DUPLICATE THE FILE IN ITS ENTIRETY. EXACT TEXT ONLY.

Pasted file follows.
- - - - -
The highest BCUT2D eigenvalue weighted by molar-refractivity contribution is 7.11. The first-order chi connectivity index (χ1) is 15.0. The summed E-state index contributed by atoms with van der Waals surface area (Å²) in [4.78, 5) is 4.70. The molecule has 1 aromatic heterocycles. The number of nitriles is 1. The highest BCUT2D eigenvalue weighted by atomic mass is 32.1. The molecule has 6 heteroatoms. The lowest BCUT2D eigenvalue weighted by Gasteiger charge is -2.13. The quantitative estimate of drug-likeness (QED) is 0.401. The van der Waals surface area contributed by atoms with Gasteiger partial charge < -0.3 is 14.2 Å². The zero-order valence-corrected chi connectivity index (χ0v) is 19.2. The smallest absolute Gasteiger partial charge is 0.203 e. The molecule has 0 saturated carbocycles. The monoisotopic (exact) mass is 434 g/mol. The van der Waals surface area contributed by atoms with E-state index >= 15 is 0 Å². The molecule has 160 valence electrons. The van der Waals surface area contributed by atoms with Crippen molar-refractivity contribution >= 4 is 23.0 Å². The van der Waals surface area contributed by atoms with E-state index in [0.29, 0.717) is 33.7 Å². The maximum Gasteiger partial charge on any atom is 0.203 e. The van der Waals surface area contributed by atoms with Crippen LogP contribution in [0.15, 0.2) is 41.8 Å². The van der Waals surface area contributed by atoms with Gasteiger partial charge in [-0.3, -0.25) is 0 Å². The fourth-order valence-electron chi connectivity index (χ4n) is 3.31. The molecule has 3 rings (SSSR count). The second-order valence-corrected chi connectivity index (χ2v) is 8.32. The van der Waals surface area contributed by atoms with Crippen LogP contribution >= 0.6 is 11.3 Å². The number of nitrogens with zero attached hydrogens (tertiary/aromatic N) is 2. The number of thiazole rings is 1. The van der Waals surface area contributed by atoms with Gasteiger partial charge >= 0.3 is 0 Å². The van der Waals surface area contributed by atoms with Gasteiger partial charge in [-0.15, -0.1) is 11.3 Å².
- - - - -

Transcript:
The highest BCUT2D eigenvalue weighted by molar-refractivity contribution is 7.11. The first-order chi connectivity index (χ1) is 15.0. The summed E-state index contributed by atoms with van der Waals surface area (Å²) in [4.78, 5) is 4.70. The molecule has 1 aromatic heterocycles. The number of nitriles is 1. The highest BCUT2D eigenvalue weighted by atomic mass is 32.1. The molecule has 6 heteroatoms. The lowest BCUT2D eigenvalue weighted by Gasteiger charge is -2.13. The quantitative estimate of drug-likeness (QED) is 0.401. The van der Waals surface area contributed by atoms with Gasteiger partial charge < -0.3 is 14.2 Å². The zero-order valence-corrected chi connectivity index (χ0v) is 19.2. The smallest absolute Gasteiger partial charge is 0.203 e. The molecule has 0 saturated carbocycles. The monoisotopic (exact) mass is 434 g/mol. The van der Waals surface area contributed by atoms with E-state index >= 15 is 0 Å². The molecule has 160 valence electrons. The van der Waals surface area contributed by atoms with Crippen molar-refractivity contribution >= 4 is 23.0 Å². The van der Waals surface area contributed by atoms with E-state index in [0.29, 0.717) is 33.7 Å². The maximum Gasteiger partial charge on any atom is 0.203 e. The van der Waals surface area contributed by atoms with Crippen LogP contribution in [0.15, 0.2) is 41.8 Å². The van der Waals surface area contributed by atoms with Gasteiger partial charge in [-0.3, -0.25) is 0 Å². The fourth-order valence-electron chi connectivity index (χ4n) is 3.31. The molecule has 3 rings (SSSR count). The second-order valence-corrected chi connectivity index (χ2v) is 8.32. The van der Waals surface area contributed by atoms with Crippen LogP contribution >= 0.6 is 11.3 Å². The number of nitrogens with zero attached hydrogens (tertiary/aromatic N) is 2. The number of thiazole rings is 1. The van der Waals surface area contributed by atoms with Gasteiger partial charge >= 0.3 is 0 Å². The van der Waals surface area contributed by atoms with Gasteiger partial charge in [-0.15, -0.1) is 11.3 Å².